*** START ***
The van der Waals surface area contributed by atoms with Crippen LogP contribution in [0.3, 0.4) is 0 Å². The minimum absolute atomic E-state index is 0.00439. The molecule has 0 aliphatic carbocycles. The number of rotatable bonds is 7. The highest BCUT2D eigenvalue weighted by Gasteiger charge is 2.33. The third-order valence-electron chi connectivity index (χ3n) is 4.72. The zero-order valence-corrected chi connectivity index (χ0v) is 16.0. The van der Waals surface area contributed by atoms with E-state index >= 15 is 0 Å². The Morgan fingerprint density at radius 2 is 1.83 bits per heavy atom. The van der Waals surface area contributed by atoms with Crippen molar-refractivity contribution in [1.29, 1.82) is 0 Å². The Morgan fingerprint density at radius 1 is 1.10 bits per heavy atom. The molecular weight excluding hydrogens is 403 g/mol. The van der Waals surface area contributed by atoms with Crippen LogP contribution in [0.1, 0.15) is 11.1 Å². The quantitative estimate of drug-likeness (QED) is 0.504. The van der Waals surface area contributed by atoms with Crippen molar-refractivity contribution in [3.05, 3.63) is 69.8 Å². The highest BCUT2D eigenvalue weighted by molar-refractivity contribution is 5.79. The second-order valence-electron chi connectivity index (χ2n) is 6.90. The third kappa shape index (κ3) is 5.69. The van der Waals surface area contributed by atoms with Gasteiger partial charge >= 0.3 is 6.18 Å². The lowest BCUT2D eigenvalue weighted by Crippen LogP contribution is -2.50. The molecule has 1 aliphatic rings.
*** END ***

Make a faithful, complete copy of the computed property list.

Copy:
The van der Waals surface area contributed by atoms with Crippen LogP contribution in [0.3, 0.4) is 0 Å². The minimum absolute atomic E-state index is 0.00439. The molecule has 0 aliphatic carbocycles. The number of rotatable bonds is 7. The highest BCUT2D eigenvalue weighted by Gasteiger charge is 2.33. The third-order valence-electron chi connectivity index (χ3n) is 4.72. The zero-order valence-corrected chi connectivity index (χ0v) is 16.0. The van der Waals surface area contributed by atoms with E-state index >= 15 is 0 Å². The Morgan fingerprint density at radius 2 is 1.83 bits per heavy atom. The van der Waals surface area contributed by atoms with Crippen molar-refractivity contribution in [1.29, 1.82) is 0 Å². The Morgan fingerprint density at radius 1 is 1.10 bits per heavy atom. The molecular weight excluding hydrogens is 403 g/mol. The van der Waals surface area contributed by atoms with Crippen LogP contribution in [0.1, 0.15) is 11.1 Å². The quantitative estimate of drug-likeness (QED) is 0.504. The van der Waals surface area contributed by atoms with Crippen molar-refractivity contribution in [3.05, 3.63) is 69.8 Å². The highest BCUT2D eigenvalue weighted by molar-refractivity contribution is 5.79. The second-order valence-electron chi connectivity index (χ2n) is 6.90. The third kappa shape index (κ3) is 5.69. The van der Waals surface area contributed by atoms with Gasteiger partial charge >= 0.3 is 6.18 Å². The lowest BCUT2D eigenvalue weighted by Crippen LogP contribution is -2.50. The molecule has 1 aliphatic rings.